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  Félix Peña

INTERNATIONAL TRADE RELATIONS NEWSLETTER
2018 | 2017 | 2016 | 2015 | 2014 | 2013 | 2012 | 2011 | 2010 | 2009
HELPING TO AFFIRM THE EFFICACY AND RELEVANCE OF THE WTO
One of the main challenges confronting the new Director General

by Félix Peña
May 2013

English translation: Isabel Romero Carranza

 

 

The paralysis of the Doha Round and the fragmentation of the international trading system resulting from the trend towards the proliferation of mega-interregional preferential trade agreements are symptoms of some of the serious problems being faced by the WTO.

In this context Roberto de Azevêdo will begin his mandate as the new WTO Director General. He succeeds Pascal Lamy who held this office for eight years and who, in spite of his wealth of international experience, personal prestige and intellectual clarity, was unable to fully succeed in the difficult task of bringing together the negotiating objectives of countries with such different interests and power resources.

The new Director General will have little time to influence the outcome of the Ministerial Conference in early December. Despite the notable efforts made by Lamy, there are still doubts whether any significant results will be achieved in Bali (Indonesia). But the fact that there is an awareness of the effects that a meager Bali would have on the future of the WTO could contribute to, at least, make headway in laying out a future roadmap -a credible 'post-Bali agenda'. The recent report on 'The Future of Trade: The Challenges of Convergence' provides significant elements for the layout of such an agenda. It is a valuable legacy of Lamy's fertile period at the WTO.

In order for Azevêdo to be successful in his position he will need the active support of those countries that chose him in the final selection process. A stage begins in which the valuable aspects will be the contribution of practical ideas and political drive to help outline a future roadmap and renew objectives and working methods of the WTO. As noted by Lamy when presenting the report on the future of trade, the key word is 'convergence'. There are four levels at which it should be pursued: that of the trade policies of member countries; of the multilateral system with its various preferential schemes; of the trade policies and other domestic policies of countries, and of the commercial policies with other non-tariff public measures.

These four levels of convergence will require a great capacity for reconciling national interests. It won't be an easy task given also the limited powers that have been granted, until now, to the Director General of the WTO. But what an independent international officer, that does not have an allegiance to any country or group of countries in particular can provide, is an overall view and also practical ideas to reconcile sometimes very diverging national interests.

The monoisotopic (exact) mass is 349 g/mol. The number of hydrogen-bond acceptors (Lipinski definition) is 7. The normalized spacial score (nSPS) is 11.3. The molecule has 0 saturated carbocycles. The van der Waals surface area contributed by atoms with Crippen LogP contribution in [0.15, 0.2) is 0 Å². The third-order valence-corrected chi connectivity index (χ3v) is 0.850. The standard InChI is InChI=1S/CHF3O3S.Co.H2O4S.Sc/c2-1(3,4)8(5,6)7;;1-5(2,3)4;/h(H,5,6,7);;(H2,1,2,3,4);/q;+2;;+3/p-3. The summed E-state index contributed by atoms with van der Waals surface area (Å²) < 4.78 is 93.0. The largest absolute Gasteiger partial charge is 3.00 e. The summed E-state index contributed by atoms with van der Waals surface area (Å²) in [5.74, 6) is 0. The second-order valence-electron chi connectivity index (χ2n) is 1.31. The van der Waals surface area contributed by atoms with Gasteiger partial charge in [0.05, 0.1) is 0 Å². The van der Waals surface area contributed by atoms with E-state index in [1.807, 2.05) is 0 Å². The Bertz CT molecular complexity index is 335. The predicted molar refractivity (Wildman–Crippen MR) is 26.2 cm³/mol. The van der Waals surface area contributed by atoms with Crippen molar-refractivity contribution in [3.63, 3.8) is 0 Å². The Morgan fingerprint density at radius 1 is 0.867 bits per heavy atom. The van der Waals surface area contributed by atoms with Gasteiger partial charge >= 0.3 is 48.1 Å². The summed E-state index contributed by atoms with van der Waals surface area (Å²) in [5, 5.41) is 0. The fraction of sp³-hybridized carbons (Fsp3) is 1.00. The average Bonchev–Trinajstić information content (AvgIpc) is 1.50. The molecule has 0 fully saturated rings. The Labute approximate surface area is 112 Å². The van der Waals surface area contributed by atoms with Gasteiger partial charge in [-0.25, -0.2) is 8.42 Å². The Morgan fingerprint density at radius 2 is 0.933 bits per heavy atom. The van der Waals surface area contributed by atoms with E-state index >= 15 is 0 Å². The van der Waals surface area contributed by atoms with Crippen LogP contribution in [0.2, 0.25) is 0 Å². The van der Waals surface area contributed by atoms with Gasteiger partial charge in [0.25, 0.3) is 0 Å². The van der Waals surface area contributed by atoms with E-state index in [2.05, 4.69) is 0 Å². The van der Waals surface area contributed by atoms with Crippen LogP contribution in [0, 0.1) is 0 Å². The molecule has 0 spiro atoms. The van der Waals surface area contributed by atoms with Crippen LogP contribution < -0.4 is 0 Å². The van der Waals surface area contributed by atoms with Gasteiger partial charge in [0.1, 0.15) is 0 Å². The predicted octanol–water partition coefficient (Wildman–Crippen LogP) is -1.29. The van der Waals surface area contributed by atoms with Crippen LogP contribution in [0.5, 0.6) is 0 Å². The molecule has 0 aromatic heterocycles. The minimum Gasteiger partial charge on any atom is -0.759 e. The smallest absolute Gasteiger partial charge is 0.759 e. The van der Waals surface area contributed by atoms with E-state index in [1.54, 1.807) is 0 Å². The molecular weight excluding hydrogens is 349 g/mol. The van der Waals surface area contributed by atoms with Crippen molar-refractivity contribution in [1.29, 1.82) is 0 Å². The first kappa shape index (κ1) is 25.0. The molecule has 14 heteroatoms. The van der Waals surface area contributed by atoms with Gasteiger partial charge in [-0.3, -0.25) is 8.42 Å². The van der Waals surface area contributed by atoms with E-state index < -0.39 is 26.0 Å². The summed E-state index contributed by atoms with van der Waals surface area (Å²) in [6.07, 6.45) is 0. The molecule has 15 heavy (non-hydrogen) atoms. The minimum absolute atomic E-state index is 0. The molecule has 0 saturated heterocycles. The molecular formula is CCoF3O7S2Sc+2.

Beyond their obvious differences, both the World Trade Organization (WTO) at the global level, as the European Union (EU) and the Common Market of the South (Mercosur) at the regional level, seem to share similar challenges. They involve preserving their relevance by adapting to the new global and regional realities which are, as we know, very different from those of their founding moments.

They are adaptation requirements centered mainly on methodological issues related with the mechanisms and tools that allow them to achieve the objectives for which they were created through decisions that are effective and penetrate reality.

But in all three cases these methodological issues tend, at times, to refer back to existential questions. These reflect the doubts of the member countries -and even more so of those who have to make decisions for productive investment and, in particular, the respective citizens- on the validity of the objectives that led to the founding pact or, at least, on the possibility of achieving them within the current institutional frameworks. These objectives are linked especially with global governance at the level of international trade (in the case of the WTO) or with the respective regional governance (for both EU and Mercosur), the latter conceived as the creation of conditions of peace, democracy and political stability and economic and social development in the geographic space shared by its members.

The stagnation of the Doha Round and the trends towards the fragmentation of the international trading system as a result of the proliferation of initiatives for mega- interregional preferential trade agreements (such as the Trans-Pacific Trade Partnership- TPP- and the Transatlantic Trade and Investment Partnership - TATIP-), are some of the more obvious symptoms of the problems of efficacy and, therefore, of relevance, being faced by the WTO. All this at a time when the effects of the current international financial and economic crisis on world trade are still severe, with the ensuing impact of traditional and also novel forms of protectionism of the markets accessed by a large number of the member countries.